Saturday, 25 October 2014

Capital Celluloid 2014 - Day 320: Tue Nov 18

 Oldboy (Park, 2003): Prince Charles Cinema, 8.45pm

Cigarette Burns Cinema, in association with Invada Records, are hosting an album launch party for Invada's OLDBOY soundtrack by Cho Young-Wuk.

Time Out review:
It’s easy to feel blas√© about the steady stream of action-oriented movies from the Far East, but this head-spinner from the director of the crunching ‘Sympathy for Mr Vengeance’ is far, far too good to leave to the ‘Asia Extreme’ crowd.

When we first meet businessman Oh Dae-Su (Choi Min-Sik), he’s a drunken boor, though he’d doubtless sober up if he knew what was coming. Abducted by persons unknown, he’s held prisoner for 15 years, until he’s just as unexpectedly released. Still none the wiser, he falls into a relationship with a sushi-bar hostess, whereupon his captor contacts him by mobile and offers a deal: if he can work out why he was kidnapped in the first place, the villain will offer up his life – if not, the girl cops it.

For Oh Dae-Su, getting mad and getting even amount to virtually the same thing. The sequence where he rearranges some low-life’s dental work will doubtless attract over-excited attention, much like the jaw-dropping one-take hammer-wielding skirmish in a corridor. But the upfront mayhem shouldn’t be allowed to distract from the film’s emotional depth or indeed its brilliant lead performance. For the protagonist, vengeance is a voyage of discovery, yet his newfound propensity towards violence troubles him, and his burning desire to confront his secretive nemesis may be fuelled by lingering self-doubt that he deserved his fate. Whatever happens, he’ll never be the same man again.

Choi Min-Sik is in the Pacino or De Niro class, running the gamut from terrifying rage to abject degradation. The implausibilities in the plot melt away because we’re living the experience with him, thanks also in part to the bravura expressiveness of Park’s direction. Hitchcock and Fincher are reference points, but this combines visceral punch, a tortured humanity and even an underlying Korean political resonance given the weight of the past. Quite an achievement then, and well worthy of its Cannes prize.
Trever Johnston

Here (and above) is the trailer.



Stray Dogs (Ming-liang, 2013): Westfield Vue Cinema, 7.30pm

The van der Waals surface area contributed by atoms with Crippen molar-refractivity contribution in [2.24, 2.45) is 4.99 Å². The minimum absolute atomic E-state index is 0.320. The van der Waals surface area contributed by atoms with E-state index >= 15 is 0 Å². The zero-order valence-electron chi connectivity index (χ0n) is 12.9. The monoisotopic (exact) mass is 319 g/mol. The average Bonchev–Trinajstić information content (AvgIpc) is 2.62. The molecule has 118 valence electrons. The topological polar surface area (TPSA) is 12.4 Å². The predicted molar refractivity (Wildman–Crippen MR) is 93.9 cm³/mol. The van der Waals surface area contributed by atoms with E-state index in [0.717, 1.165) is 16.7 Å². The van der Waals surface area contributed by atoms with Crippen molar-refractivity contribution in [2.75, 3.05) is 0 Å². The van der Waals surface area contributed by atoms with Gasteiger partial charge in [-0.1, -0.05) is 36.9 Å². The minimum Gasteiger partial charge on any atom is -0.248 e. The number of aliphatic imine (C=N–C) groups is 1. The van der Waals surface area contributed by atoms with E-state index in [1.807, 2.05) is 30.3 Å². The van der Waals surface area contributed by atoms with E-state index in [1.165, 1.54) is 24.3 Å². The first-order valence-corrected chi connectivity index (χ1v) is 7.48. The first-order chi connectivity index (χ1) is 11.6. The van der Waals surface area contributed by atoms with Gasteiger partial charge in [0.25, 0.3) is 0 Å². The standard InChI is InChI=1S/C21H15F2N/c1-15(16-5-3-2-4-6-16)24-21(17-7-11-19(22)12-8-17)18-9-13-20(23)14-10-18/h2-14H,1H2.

Here is the A Nos Amours Film Club preview of tonight's special screening which will feature an introduction by Jonathan Romney:
Read Romney's Film Comment review
here - he has some reservations, but says the film is mesmerising. It is after all the mature work of a great film maker.

A father and his two children wander the margins of modern day Taipei, from the woods and rivers of the outskirts to the rain streaked streets of the city. By day the father scrapes out a meager income as a human billboard for luxury apartments, while his young son and daughter roam the supermarkets and malls surviving off free food samples. Each night the family takes shelter in an abandoned building. The father is strangely affected by a hypnotic mural adorning the wall of this makeshift home. On the day of the father's birthday the family is joined by a woman - might she be the key to unlocking the buried emotions that linger from the past?

Time Out review:
Taiwan’s Tsai Ming-liang, whose last feature was 2009’s underrated French fantasia Face, returns to familiar territory, or so it initially seems. For a good hour or more, the rigorous and demanding Stray Dogs plays like a greatest-hits package. (Newbies shouldn’t start here.) The writer-director’s usual star, Lee Kang-sheng, is a homeless Taipei man who by day holds up advertising placards along a busy city roadway and by night squats in an abandoned building with his two children. It’s a tough and tedious life punctuated by doses of the surreal comedy that fans have come to expect from the filmmaker. In one lengthy scene, Lee devours a head of cabbage that his daughter uses as a doll—an encounter that plays both like a sex-film parody and a tragedy-tinged howl from the void.
Such sequences are mesmerizing in their way, but Tsai’s done this sort of thing with greater potency in movies like 2005’s porn-world musical The Wayward Cloud (there, a watermelon was the object of affection). Stray Dogs really starts to come alive in its second half, when the action switches to a decrepit apartment out of a J-horror film and the family-of-outcasts narrative tips completely into the slippery realm of the avant-garde. It’s at this point that you understand Tsai’s disorienting choice to have the lead female character (a grocery-store manager who takes a motherly interest in Lee’s kids) played by three different performers. Everything that came before is reoriented through a newly nightmarish prism, and the lengthy final two shots (each running more than ten minutes) rank among the best work this inimitable artist has ever done.
Keith Uhlich

Here (and above) is the trailer.

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